“I always carried a knife around with me as a kid and was always finding things to carve into shapes. I see a shell and I can already see faces in it, what it will be,” says the self-taught black pearl shell carver.
“No one else makes things the same as these. They’re unique.”
The barramundi and the butterfly fish he points to are perfectly formed and easy to recognise and each piece is engraved on the back with his signature.
Growing up on Tongavera, “I don’t like calling it Penrhyn,” he had plenty of black pearl shells to choose from.
His sister Nanave Ford, makes beautiful delicate necklaces and fans. She says people under appreciate the work that goes into them. “There are about 11 steps just to getting the material right,” she says. And what turns into a fine white thread, is skilfully interlaced into wearable pieces of art, some incorporating the shell her brother carves. “I was taught as soon as I was walking basically,” she says.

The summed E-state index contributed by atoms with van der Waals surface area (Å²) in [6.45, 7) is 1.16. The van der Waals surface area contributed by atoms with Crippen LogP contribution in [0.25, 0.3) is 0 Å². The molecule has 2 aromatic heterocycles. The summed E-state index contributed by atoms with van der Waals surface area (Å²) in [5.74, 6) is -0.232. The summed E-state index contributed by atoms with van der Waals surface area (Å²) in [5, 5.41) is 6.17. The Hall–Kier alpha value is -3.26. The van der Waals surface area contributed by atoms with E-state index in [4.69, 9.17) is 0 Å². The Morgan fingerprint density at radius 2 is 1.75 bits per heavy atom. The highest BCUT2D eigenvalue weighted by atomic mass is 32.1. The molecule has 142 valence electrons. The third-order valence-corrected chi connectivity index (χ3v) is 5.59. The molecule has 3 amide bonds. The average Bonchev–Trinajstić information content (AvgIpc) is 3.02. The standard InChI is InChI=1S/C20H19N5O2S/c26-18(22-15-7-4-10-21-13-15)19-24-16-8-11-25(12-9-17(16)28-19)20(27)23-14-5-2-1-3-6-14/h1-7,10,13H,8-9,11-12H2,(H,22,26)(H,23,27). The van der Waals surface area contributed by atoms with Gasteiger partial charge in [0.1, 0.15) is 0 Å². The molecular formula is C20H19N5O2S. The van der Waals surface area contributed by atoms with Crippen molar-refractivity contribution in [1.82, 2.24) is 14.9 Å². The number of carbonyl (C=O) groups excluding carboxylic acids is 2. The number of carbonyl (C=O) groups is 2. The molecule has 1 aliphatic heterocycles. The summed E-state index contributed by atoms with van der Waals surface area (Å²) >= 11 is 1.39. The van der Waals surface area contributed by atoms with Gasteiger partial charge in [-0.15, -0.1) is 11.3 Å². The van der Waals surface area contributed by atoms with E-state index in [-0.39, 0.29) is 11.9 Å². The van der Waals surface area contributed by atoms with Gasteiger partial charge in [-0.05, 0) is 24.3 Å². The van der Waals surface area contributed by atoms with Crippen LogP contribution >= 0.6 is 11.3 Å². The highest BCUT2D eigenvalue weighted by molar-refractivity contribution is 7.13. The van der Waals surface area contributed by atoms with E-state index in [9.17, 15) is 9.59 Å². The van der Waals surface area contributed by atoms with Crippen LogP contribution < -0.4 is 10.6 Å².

Penrhyn born, she is looking forward to heading back to Penrhyn for an aunt’s 80th birthday party in 2020.